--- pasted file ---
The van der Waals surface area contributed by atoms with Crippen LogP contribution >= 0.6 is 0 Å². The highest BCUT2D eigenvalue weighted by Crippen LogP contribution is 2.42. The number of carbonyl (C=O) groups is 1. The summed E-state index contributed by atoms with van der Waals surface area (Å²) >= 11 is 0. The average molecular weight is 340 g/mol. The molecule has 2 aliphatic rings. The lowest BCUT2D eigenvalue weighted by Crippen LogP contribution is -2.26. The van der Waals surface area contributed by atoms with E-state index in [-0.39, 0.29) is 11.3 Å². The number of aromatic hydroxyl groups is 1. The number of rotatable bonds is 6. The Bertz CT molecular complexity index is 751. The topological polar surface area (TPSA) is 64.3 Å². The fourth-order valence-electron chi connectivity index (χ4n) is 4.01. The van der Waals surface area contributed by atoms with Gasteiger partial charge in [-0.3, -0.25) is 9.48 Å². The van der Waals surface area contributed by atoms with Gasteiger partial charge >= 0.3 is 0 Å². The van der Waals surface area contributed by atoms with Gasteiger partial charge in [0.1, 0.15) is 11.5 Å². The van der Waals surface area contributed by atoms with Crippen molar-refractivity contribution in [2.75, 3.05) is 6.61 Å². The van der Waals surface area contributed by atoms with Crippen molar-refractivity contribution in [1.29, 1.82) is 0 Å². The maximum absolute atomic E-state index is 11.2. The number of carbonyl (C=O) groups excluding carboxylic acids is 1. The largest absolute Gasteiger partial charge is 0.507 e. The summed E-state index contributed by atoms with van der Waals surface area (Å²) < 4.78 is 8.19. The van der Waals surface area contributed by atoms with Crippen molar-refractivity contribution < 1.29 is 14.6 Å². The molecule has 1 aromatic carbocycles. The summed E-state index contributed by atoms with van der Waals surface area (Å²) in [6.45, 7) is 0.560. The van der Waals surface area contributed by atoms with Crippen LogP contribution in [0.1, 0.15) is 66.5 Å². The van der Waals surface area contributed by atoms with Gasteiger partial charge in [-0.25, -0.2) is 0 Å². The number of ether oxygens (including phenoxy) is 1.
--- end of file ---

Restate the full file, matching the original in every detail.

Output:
The van der Waals surface area contributed by atoms with Crippen LogP contribution >= 0.6 is 0 Å². The highest BCUT2D eigenvalue weighted by Crippen LogP contribution is 2.42. The number of carbonyl (C=O) groups is 1. The summed E-state index contributed by atoms with van der Waals surface area (Å²) >= 11 is 0. The average molecular weight is 340 g/mol. The molecule has 2 aliphatic rings. The lowest BCUT2D eigenvalue weighted by Crippen LogP contribution is -2.26. The van der Waals surface area contributed by atoms with E-state index in [-0.39, 0.29) is 11.3 Å². The number of aromatic hydroxyl groups is 1. The number of rotatable bonds is 6. The Bertz CT molecular complexity index is 751. The topological polar surface area (TPSA) is 64.3 Å². The fourth-order valence-electron chi connectivity index (χ4n) is 4.01. The van der Waals surface area contributed by atoms with Gasteiger partial charge in [-0.3, -0.25) is 9.48 Å². The van der Waals surface area contributed by atoms with Gasteiger partial charge >= 0.3 is 0 Å². The van der Waals surface area contributed by atoms with Gasteiger partial charge in [0.1, 0.15) is 11.5 Å². The van der Waals surface area contributed by atoms with Crippen molar-refractivity contribution in [2.75, 3.05) is 6.61 Å². The van der Waals surface area contributed by atoms with Crippen molar-refractivity contribution in [1.29, 1.82) is 0 Å². The maximum absolute atomic E-state index is 11.2. The number of carbonyl (C=O) groups excluding carboxylic acids is 1. The largest absolute Gasteiger partial charge is 0.507 e. The summed E-state index contributed by atoms with van der Waals surface area (Å²) < 4.78 is 8.19. The van der Waals surface area contributed by atoms with Crippen molar-refractivity contribution < 1.29 is 14.6 Å². The molecule has 1 aromatic carbocycles. The summed E-state index contributed by atoms with van der Waals surface area (Å²) in [6.45, 7) is 0.560. The van der Waals surface area contributed by atoms with Crippen LogP contribution in [0.1, 0.15) is 66.5 Å². The van der Waals surface area contributed by atoms with Gasteiger partial charge in [-0.25, -0.2) is 0 Å². The number of ether oxygens (including phenoxy) is 1.